Perseverance also paid off in New York City. For nearly five years, we advocated with state and local legislators to modernize their insurance for carsharing. In 2019, we finally launched our peer-to-peer marketplace and expanded our service this summer thanks to the the Peer-to-Peer Car Sharing Program Act. Now, more than a decade after our Big Apple debut at TechCrunch Disrupt in 2011, we’ll be ringing the opening bell at the New York Stock Exchange!

Members of the Getaround team with local leaders at Vineapple Cafe in Brooklyn announcing the expansion of carsharing in New York City in June 2022.

During our journey, we’ve made astonishing progress toward our goal of eliminating wasted car hours. Thanks to our network of hosts and guests, we’ve grown from one car shared in-person with a few classmates, into six million trips from 1.7 million different guests in more than a thousand cities around the world.

Yet our work is only just beginning. There are still more than one billion cars in the world today, most of them sitting unused at this very moment. The more of those cars we share, the more we improve air quality in our neighborhoods, ease parking and traffic in our city streets, and provide underserved communities with access to the vehicles they need.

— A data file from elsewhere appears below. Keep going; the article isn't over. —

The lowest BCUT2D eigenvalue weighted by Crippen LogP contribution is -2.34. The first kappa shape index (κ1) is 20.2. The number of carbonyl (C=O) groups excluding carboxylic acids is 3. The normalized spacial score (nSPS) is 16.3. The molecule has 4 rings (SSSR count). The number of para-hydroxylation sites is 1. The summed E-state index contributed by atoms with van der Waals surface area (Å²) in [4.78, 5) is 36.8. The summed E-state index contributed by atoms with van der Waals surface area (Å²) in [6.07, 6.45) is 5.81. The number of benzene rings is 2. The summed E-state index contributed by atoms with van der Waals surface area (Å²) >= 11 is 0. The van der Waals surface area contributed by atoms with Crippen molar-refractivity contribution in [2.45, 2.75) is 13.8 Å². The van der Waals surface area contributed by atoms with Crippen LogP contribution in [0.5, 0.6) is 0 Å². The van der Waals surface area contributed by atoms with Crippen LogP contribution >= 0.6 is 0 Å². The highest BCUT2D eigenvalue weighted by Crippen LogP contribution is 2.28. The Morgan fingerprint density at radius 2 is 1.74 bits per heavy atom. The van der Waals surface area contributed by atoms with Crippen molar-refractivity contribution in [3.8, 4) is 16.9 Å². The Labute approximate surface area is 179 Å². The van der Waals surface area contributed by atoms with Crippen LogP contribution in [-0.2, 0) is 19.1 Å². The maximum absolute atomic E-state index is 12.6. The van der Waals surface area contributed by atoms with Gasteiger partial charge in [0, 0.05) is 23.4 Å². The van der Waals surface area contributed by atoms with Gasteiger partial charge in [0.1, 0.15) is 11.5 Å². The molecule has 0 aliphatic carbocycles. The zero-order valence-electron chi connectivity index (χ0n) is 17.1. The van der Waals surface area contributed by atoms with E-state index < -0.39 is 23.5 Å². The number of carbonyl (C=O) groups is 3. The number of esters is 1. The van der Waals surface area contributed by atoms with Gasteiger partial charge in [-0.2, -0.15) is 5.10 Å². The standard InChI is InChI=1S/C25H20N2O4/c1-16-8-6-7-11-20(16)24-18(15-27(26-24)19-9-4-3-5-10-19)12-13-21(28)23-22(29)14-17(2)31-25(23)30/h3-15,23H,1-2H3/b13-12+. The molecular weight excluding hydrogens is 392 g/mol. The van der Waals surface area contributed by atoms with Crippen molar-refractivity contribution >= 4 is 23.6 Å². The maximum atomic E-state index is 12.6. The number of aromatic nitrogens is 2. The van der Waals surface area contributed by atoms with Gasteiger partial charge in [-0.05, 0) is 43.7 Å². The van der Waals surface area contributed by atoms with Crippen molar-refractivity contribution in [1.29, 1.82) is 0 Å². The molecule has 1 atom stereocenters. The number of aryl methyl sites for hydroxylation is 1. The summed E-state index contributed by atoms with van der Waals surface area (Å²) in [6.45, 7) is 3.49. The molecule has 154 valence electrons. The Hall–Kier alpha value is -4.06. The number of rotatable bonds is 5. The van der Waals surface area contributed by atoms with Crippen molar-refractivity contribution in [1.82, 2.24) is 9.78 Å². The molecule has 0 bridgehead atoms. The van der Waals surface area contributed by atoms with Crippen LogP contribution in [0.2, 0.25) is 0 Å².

At Getaround, we believe carsharing creates a better way for people to move around their communities. For guests, it’s as convenient as owning a vehicle, while hosts reduce their cost burden of ownership by sharing cars with their neighbors.

Our carsharing community propelled us to where we are today, serving more than 1,000 cities around the world. As we mark another milestone on our journey by becoming a public company, we all take another step toward solving car overpopulation. And with more of you along for the ride, we can drive into a future in which all cars are shared.

Now…who’s ready to Getaround?